Don't Be a Flyaway Paper Buyer; We're in the Middle of One of the Publishing Industry's Cyclical Paper Crunches. So What You Need Is a Short Course in Buying Paper

By Parnau, Jeff | Folio: the Magazine for Magazine Management, August 1988 | Go to article overview

Don't Be a Flyaway Paper Buyer; We're in the Middle of One of the Publishing Industry's Cyclical Paper Crunches. So What You Need Is a Short Course in Buying Paper


Parnau, Jeff, Folio: the Magazine for Magazine Management


Don't be a flyaway paper buyer

How would you feel about flying with an airline captain who said the following:

"That gizmo? I don't know. I never used that. My job is just to fly this thing. I'm not a mechanic. I'm not sure how the engines work. I think they run on kerosene or something, but whatever it is, they have a lot of it when we land. The wings have something to do with keeping us from falling down. That part there, I believe it turns the whole thing left and right, but you can't see it from where I sit. Anyhow, my job is to get this thing from A to B on a schedule, and I'm damn good at that. When I push on these, we go fast, and when I pull them back, we stop flying, and if I pull them back real far, they stop the whole plane. I know one heck of a lot about navigation, though."

Well, what's wrong with that? As long as the guy knows how to fly the plane, why should he have to know how it works? Why clutter his mind with a knowledge of petroleum products, or the way the hydraulics drive the flaps? What you want up there in the cockpit is a person who can get you up and down, right?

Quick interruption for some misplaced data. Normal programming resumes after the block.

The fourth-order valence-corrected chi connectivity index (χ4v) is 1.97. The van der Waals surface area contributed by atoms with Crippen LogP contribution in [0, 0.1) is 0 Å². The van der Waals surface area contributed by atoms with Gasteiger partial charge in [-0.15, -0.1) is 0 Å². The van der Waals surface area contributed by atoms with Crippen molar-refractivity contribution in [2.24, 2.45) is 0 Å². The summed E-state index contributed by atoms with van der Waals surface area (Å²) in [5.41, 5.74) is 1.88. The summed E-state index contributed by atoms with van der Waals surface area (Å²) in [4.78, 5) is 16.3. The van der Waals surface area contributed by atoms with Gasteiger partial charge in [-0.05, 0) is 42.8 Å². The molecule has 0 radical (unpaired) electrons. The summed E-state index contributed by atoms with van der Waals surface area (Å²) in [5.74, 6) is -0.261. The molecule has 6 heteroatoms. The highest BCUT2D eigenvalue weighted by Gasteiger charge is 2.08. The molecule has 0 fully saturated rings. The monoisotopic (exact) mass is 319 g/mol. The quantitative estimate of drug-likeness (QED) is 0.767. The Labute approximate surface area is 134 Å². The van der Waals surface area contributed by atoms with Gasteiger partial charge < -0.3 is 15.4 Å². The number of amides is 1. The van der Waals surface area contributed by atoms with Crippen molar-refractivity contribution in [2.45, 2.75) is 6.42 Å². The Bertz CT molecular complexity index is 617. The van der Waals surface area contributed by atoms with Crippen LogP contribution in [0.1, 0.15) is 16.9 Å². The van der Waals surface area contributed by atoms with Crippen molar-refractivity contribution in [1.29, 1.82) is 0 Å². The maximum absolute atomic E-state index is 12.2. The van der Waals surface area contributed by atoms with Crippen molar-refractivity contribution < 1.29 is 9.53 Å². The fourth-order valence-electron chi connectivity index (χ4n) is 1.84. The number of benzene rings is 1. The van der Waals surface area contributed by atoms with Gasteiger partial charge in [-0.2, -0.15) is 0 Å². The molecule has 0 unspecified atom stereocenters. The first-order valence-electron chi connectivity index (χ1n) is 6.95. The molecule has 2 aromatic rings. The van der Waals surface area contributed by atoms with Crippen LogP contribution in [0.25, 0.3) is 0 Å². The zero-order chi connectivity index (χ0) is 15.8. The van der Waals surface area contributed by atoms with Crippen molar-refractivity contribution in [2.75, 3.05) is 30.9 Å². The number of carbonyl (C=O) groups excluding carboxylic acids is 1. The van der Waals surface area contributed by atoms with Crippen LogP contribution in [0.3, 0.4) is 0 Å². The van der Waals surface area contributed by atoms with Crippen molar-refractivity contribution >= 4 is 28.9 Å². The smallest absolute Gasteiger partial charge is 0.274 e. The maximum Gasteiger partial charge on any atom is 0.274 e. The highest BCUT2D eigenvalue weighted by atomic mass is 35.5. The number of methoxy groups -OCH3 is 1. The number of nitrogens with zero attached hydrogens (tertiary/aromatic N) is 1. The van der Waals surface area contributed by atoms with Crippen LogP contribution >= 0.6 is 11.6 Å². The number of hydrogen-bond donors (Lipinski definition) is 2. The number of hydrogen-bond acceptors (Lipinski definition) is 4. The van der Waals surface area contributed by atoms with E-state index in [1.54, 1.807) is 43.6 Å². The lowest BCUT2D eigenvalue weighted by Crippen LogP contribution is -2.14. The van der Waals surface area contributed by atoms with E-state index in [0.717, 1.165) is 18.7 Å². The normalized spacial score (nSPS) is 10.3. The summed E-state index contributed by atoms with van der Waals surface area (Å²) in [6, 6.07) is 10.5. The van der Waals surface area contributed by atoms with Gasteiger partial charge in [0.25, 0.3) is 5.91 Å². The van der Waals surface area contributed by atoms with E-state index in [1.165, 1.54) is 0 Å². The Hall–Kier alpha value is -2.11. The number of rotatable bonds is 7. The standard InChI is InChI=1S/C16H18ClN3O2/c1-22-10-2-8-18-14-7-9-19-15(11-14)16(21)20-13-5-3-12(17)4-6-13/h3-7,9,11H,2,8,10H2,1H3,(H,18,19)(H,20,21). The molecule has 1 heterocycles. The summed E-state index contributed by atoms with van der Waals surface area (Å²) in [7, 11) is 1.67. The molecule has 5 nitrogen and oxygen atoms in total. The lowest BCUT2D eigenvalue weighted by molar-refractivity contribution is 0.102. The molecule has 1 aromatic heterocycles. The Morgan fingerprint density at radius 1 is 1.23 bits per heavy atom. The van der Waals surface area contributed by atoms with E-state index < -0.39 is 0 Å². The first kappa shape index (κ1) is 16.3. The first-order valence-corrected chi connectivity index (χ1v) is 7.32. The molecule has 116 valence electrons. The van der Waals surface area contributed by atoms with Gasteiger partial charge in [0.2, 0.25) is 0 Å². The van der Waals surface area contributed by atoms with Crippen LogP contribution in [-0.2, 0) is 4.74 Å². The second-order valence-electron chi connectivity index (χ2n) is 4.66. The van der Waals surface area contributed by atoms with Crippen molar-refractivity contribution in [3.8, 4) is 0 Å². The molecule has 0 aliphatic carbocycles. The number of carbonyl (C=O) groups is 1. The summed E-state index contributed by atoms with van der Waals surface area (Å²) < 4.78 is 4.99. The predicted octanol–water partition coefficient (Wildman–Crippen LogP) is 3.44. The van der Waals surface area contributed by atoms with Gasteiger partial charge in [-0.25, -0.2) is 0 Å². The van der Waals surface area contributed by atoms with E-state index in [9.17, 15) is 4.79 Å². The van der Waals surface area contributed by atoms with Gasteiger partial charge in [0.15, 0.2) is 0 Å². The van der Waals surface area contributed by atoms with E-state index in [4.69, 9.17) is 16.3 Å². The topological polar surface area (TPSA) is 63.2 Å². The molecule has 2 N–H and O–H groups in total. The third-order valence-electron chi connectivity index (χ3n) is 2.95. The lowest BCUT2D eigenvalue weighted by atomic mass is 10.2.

But in reality, you could never fly with a captain like the one just described. The airlines insist that captains go to systems school. In addition to knowing how to fly a plane, they must demonstrate a knowledge of why an airplane flies. They must fully comprehend the medium of their profession: the airplane itself.

Not so in publishing. Lots of publishers and editors think like this:

"Paper? Oh, I don't know much about that stuff, but they got plenty of it whenever we go to press. Some of it is shiny, and some of it is real dull. It can be thick or thin. When we get done with writing, they convert the words into ink, and put them on the paper. They can even do it in color. But what the heck. I'm a publisher. My job is just to get the words and pictures in the right order. I know a heck of a lot about thermoconductivity, though."

On the other hand, there are a certain few publishers out there who actually understand their medium. They know enough about putting ink on paper to make intelligent decisions about the two. So when ink became expensive a few years ago (because of the oil embargo), they knew what it cost, if not where to get it. Paper is a dfferent story. Unlike ink, publishers can purchase, own, contract for and inventory their own paper.

Today, we're in the middle of one of the publishing industry's cyclical paper crises. The stuff is more expensive than it should be, and hard to come by in many cases. Because availability of paper may dictate who gets to print a job, the situation backs up like a clogged sewer. Publishers are forced to plan a project further in advance, and to negotiate a printing contract months before they would expect. Printers, in turn, pressure their customers to make long-term commitments, so that they can solidly plan for paper purchases.

And all of this has taken our unwary publisher off guard: "What? You don't have enough paper? It will cost what? You want a decision when? Why?"

Knowing how to stay ahead

As I have said in the past, and now say again, there's no time like right now to learn what you need to know about being sure you have enough paper. Pilots need airplanes to get from A to B. Publishers need paper. Printers need neither. …

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